In Making Sense of Life, Keller emphasizes several differences between biology and physics. Her analysis focuses on significant ways in which modelling practices in some areas of biology, especially developmental biology, differ from those of the physical sciences. She suggests that natural models and modelling by homology play a central role in the former but not the latter. In this paper, I focus instead on those practices that are importantly similar, from the point of view of epistemology and cognitive science. I argue that concrete and abstract models are significant in both disciplines, that there are shared selection criteria for models in physics and biology, e.g. familiarity, and that modelling often occurs in a similar fashion.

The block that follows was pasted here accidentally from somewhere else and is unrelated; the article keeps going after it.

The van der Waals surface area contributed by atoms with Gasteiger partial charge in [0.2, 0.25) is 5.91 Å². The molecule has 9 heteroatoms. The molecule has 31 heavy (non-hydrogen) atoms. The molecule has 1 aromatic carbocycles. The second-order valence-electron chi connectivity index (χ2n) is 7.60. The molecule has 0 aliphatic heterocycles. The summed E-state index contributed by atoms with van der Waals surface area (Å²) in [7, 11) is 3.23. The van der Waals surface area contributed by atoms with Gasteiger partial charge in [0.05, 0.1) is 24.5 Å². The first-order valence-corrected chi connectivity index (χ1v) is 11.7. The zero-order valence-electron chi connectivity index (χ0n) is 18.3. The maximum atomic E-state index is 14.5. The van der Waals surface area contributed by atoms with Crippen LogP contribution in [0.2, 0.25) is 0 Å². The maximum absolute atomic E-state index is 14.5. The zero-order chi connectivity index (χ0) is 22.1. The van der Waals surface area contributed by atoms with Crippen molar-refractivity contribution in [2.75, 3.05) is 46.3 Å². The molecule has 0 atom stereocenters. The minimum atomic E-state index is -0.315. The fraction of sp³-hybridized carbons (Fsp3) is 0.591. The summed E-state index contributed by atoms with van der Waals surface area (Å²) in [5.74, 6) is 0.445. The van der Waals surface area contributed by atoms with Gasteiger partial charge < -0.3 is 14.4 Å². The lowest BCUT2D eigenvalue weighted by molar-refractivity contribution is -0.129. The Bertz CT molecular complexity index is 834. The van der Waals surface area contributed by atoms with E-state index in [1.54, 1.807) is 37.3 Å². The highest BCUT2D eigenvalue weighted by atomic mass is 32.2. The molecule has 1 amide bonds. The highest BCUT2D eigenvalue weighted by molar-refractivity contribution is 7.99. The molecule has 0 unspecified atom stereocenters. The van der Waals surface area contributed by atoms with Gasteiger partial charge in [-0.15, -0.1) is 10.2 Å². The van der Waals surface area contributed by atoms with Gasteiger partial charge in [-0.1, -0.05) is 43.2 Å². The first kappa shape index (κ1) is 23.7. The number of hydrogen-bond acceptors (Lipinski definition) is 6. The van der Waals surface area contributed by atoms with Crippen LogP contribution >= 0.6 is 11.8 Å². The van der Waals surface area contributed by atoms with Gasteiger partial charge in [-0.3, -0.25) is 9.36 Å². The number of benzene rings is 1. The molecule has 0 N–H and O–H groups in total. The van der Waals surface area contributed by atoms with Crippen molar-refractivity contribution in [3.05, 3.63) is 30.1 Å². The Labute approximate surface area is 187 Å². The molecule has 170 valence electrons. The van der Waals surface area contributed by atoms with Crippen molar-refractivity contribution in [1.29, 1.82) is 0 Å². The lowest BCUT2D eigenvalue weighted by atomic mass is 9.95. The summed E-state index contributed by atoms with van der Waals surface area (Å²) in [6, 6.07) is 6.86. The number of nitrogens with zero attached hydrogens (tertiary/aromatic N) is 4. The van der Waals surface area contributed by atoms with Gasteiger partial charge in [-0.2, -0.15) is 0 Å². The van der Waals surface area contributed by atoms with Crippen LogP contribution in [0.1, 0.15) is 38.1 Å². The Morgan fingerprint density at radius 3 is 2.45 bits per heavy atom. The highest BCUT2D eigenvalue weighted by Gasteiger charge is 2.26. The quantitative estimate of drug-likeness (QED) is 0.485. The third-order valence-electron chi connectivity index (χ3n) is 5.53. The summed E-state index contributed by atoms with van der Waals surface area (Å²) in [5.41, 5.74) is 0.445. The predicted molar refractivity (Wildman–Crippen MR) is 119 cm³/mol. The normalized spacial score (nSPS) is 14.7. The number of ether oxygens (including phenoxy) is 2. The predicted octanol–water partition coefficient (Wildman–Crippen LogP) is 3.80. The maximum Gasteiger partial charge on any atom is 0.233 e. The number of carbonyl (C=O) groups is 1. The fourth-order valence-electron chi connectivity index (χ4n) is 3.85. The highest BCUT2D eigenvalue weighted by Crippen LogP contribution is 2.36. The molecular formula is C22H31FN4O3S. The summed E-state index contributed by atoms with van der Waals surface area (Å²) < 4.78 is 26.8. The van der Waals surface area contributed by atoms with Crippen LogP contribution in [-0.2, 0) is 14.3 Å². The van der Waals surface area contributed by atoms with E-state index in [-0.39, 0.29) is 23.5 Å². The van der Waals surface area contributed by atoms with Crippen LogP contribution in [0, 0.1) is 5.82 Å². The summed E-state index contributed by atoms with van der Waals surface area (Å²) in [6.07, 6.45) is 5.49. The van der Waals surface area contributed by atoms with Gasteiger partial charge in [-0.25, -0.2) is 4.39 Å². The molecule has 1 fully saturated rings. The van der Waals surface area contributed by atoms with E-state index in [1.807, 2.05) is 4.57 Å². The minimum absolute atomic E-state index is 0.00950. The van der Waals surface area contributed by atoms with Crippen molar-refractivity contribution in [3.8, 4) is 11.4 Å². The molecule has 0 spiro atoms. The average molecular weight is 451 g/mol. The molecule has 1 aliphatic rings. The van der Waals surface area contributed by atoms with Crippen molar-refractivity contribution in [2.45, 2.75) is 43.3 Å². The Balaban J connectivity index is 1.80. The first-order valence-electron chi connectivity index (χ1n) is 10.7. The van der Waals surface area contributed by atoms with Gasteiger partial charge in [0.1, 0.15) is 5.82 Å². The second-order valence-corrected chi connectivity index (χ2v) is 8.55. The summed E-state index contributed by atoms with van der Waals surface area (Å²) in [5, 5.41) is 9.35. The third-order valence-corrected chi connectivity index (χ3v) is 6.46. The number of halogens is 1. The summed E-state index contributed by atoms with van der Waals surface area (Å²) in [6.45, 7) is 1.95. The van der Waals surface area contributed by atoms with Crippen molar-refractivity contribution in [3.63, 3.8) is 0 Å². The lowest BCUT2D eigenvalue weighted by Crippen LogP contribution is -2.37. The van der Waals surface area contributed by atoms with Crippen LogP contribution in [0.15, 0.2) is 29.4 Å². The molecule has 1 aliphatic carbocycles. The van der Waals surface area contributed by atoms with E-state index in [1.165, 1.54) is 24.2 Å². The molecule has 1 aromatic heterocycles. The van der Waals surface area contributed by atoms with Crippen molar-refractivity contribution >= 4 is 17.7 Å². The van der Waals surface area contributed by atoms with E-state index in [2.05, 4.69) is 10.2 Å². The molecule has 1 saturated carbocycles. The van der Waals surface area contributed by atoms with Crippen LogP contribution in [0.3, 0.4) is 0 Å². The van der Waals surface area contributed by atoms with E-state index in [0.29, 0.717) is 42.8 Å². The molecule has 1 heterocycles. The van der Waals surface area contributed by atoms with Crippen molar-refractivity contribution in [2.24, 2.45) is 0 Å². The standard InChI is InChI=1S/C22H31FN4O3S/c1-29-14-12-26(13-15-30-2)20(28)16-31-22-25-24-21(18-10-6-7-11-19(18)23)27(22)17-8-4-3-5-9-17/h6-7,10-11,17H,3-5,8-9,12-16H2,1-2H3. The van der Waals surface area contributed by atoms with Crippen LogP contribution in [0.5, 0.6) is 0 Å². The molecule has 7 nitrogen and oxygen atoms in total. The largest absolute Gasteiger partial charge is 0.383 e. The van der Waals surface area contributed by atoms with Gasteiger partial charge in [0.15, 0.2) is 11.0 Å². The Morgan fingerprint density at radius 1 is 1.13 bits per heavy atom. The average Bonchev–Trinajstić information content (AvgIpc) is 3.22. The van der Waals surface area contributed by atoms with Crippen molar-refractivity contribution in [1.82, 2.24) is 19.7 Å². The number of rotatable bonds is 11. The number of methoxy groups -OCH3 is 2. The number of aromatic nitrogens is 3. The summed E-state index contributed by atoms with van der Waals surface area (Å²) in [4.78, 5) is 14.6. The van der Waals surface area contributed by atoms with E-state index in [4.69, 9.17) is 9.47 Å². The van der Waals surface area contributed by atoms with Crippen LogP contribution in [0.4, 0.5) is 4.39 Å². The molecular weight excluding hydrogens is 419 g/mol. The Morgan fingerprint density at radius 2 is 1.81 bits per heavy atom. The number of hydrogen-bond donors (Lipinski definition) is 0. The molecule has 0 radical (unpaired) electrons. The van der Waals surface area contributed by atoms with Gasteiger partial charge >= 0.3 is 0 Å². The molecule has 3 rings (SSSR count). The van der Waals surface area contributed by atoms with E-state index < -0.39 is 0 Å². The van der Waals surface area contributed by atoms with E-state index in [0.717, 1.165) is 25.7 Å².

Bibliographical noteThe same paper is presented at the Symposium on "Making Sense of Science : Historical and Philosophical Themes in the Work of Evelyn Fox Keller", Leeds, United Kingdom, 3-4 May 2007.
- Evelyn Fox Keller
- Structural similarity